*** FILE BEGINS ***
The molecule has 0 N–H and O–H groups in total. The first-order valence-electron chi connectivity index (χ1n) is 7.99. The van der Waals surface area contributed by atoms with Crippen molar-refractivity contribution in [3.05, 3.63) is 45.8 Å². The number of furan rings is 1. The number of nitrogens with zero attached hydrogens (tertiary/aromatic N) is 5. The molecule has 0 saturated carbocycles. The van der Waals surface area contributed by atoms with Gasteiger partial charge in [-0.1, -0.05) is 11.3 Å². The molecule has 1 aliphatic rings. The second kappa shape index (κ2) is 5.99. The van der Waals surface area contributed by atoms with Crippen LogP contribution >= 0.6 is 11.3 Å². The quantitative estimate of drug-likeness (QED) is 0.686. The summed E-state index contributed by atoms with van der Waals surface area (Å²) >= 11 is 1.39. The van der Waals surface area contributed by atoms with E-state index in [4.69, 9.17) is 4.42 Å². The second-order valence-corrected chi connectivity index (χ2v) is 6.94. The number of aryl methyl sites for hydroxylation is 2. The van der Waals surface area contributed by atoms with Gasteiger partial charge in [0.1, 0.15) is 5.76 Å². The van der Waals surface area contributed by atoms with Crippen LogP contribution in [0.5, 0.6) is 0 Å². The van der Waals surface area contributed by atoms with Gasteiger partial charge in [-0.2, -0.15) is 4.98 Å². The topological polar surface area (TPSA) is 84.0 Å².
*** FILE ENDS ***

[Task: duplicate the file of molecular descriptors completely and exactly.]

The molecule has 0 N–H and O–H groups in total. The first-order valence-electron chi connectivity index (χ1n) is 7.99. The van der Waals surface area contributed by atoms with Crippen molar-refractivity contribution in [3.05, 3.63) is 45.8 Å². The number of furan rings is 1. The number of nitrogens with zero attached hydrogens (tertiary/aromatic N) is 5. The molecule has 0 saturated carbocycles. The van der Waals surface area contributed by atoms with Gasteiger partial charge in [-0.1, -0.05) is 11.3 Å². The molecule has 1 aliphatic rings. The second kappa shape index (κ2) is 5.99. The van der Waals surface area contributed by atoms with Crippen LogP contribution >= 0.6 is 11.3 Å². The quantitative estimate of drug-likeness (QED) is 0.686. The summed E-state index contributed by atoms with van der Waals surface area (Å²) >= 11 is 1.39. The van der Waals surface area contributed by atoms with E-state index in [4.69, 9.17) is 4.42 Å². The second-order valence-corrected chi connectivity index (χ2v) is 6.94. The number of aryl methyl sites for hydroxylation is 2. The van der Waals surface area contributed by atoms with Gasteiger partial charge in [0.1, 0.15) is 5.76 Å². The van der Waals surface area contributed by atoms with Crippen LogP contribution in [0.5, 0.6) is 0 Å². The van der Waals surface area contributed by atoms with Gasteiger partial charge in [-0.2, -0.15) is 4.98 Å². The topological polar surface area (TPSA) is 84.0 Å².